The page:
Local physician calls out GMH for its excessive hiring

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Guam – As GovGuam looks to tighten its proverbial belt, at least one local physician suggests to start with the Guam Memorial Hospital, in light of the bad news they’ve received in recent days.

Family Practitioner Dr. Vince Akimoto was on News Talk K57’s The Rick Nauta Show this morning lashing out at the GMH administration for its excessive staff with close to 1,200 employees. Akimoto says at least 200 of those employees are superfluous.

“They’re up and down the line in the business office. You apparently have people that are sitting around waiting for something to do. I didn’t even know we had an attorney. The idea that the hospital has an attorney when the attorney general is sitting there waiting to help them is ridiculous,” lamented Akimoto. “We have the whole personnel office because we keep getting subsidies. We’re not economists, we don’t need a personnel office. There’s a whole bunch of places at the hospital that are redundant simply to provide unnecessary jobs.”

By comparison, Akimoto points out that the Guam Regional Medical City employs about 700 people and have nearly the same bed capacity as GMH. What doesn’t makes sense, Dr. Akimoto argues, is that even with less staff and a hospital of nearly the same size, GRMC has not been threatened with removal of its Joint Commission accreditation status.

On Monday, GMH announced that the Joint Commission issued a preliminary notice of denial of accreditation pending appeal.

“GRMC is operating with 700 people; GMH is operating with 1,200 people, and yet GMH is the one that just lost accreditation and they claim they don’t have enough nurses,” argued Akimoto.

In their defense, GMH CEO Peter John Camacho countered that their billing and collections and coding methods have improved, thanks, in part, to the addition of staff in those respective departments. As a result, GMH’s revenue collections have increased.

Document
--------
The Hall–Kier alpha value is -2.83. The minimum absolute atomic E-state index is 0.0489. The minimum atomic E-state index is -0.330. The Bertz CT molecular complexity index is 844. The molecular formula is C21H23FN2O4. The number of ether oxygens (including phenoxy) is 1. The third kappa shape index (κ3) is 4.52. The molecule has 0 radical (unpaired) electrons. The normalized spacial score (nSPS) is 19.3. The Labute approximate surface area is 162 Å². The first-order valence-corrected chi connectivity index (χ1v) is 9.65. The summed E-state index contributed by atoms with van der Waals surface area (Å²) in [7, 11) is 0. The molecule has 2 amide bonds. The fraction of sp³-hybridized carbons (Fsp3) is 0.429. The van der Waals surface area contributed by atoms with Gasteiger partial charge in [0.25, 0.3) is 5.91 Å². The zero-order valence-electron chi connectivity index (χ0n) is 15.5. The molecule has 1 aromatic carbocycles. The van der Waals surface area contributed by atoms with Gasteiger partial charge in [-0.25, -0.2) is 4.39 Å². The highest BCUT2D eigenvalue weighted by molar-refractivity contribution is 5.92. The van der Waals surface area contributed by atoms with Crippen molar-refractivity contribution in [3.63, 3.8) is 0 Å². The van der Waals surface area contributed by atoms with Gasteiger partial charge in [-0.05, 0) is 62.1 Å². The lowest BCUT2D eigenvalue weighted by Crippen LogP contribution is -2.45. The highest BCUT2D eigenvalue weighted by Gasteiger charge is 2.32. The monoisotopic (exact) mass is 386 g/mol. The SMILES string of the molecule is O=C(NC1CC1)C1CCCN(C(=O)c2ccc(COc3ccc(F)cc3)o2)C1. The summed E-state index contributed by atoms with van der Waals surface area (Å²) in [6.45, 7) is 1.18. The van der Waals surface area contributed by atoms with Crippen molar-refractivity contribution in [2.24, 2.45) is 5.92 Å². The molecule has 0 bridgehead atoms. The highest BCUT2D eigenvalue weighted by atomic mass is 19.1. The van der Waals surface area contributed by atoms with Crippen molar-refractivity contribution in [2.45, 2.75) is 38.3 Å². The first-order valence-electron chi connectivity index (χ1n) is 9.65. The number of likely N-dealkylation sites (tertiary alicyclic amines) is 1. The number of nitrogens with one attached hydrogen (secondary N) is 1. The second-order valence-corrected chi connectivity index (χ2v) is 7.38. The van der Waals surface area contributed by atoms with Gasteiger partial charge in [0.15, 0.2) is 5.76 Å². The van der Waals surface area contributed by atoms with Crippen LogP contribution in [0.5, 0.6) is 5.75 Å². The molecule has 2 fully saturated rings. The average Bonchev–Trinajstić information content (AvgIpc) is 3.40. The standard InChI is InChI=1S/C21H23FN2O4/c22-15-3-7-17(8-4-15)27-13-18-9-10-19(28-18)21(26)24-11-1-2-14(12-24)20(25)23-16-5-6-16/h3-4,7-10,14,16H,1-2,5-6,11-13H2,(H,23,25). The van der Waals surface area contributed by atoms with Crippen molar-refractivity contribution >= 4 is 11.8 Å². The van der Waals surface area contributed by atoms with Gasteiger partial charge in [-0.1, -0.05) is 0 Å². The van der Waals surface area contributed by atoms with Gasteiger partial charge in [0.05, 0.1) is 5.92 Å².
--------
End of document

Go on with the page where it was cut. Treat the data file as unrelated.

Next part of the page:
While that’s not entirely justification for the addition of employees, Camacho says each and every single employee on the GMH payroll is necessary to the operation of the hospital.

Aside from GMH’s hiring practices, Dr. Akimoto joined lawmakers in questioning GMH’s decision to withhold the joint commission report from the public.

“It makes us feel like you’re running a restaurant that just got shut down by Public Health and you’re not gonna tell us exactly what part of your restaurant is dirty. Is it the kitchen? Is it the bathroom? Is it because you’re feeding people chicken with maggots,” questioned Akimoto, apparently referencing recent reports of numerous restaurant shutdowns as a result of pest infestations.

Camacho extended an invitation to Dr. Akimoto to sit down with hospital administrators to go over GMH’s hiring practices and financial status. Camacho says he’s open to suggestions on areas where they can make cuts after they’ve presented the full picture to Dr. Akimoto.